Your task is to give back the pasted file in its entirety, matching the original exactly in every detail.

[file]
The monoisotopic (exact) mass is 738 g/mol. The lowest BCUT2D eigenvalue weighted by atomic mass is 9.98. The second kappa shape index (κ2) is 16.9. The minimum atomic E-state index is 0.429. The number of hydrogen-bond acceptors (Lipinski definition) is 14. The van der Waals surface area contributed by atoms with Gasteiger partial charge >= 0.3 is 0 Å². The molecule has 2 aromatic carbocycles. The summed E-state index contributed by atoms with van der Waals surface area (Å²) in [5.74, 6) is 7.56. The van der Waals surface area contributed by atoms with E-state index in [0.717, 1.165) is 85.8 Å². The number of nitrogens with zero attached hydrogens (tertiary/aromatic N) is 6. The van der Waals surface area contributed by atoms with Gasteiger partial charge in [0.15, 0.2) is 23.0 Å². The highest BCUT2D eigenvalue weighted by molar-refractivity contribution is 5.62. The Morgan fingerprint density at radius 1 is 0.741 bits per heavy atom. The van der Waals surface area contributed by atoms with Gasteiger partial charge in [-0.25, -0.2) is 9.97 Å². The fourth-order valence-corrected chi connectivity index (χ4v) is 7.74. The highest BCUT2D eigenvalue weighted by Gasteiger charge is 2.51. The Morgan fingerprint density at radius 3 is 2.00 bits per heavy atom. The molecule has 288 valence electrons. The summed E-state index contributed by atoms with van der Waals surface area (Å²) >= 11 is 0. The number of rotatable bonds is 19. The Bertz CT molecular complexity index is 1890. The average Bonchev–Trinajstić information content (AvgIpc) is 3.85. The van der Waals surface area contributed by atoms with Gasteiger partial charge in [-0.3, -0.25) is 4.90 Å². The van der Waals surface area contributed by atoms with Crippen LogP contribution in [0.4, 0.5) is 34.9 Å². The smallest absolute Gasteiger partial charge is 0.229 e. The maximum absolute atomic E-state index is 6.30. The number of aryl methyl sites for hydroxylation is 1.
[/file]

The monoisotopic (exact) mass is 738 g/mol. The lowest BCUT2D eigenvalue weighted by atomic mass is 9.98. The second kappa shape index (κ2) is 16.9. The minimum atomic E-state index is 0.429. The number of hydrogen-bond acceptors (Lipinski definition) is 14. The van der Waals surface area contributed by atoms with Gasteiger partial charge >= 0.3 is 0 Å². The molecule has 2 aromatic carbocycles. The summed E-state index contributed by atoms with van der Waals surface area (Å²) in [5.74, 6) is 7.56. The van der Waals surface area contributed by atoms with E-state index in [0.717, 1.165) is 85.8 Å². The number of nitrogens with zero attached hydrogens (tertiary/aromatic N) is 6. The van der Waals surface area contributed by atoms with Gasteiger partial charge in [0.15, 0.2) is 23.0 Å². The highest BCUT2D eigenvalue weighted by molar-refractivity contribution is 5.62. The Morgan fingerprint density at radius 1 is 0.741 bits per heavy atom. The van der Waals surface area contributed by atoms with Gasteiger partial charge in [-0.25, -0.2) is 9.97 Å². The fourth-order valence-corrected chi connectivity index (χ4v) is 7.74. The highest BCUT2D eigenvalue weighted by Gasteiger charge is 2.51. The Morgan fingerprint density at radius 3 is 2.00 bits per heavy atom. The molecule has 288 valence electrons. The summed E-state index contributed by atoms with van der Waals surface area (Å²) >= 11 is 0. The number of rotatable bonds is 19. The Bertz CT molecular complexity index is 1890. The average Bonchev–Trinajstić information content (AvgIpc) is 3.85. The van der Waals surface area contributed by atoms with Gasteiger partial charge in [-0.3, -0.25) is 4.90 Å². The van der Waals surface area contributed by atoms with Crippen LogP contribution in [0.4, 0.5) is 34.9 Å². The smallest absolute Gasteiger partial charge is 0.229 e. The maximum absolute atomic E-state index is 6.30. The number of aryl methyl sites for hydroxylation is 1.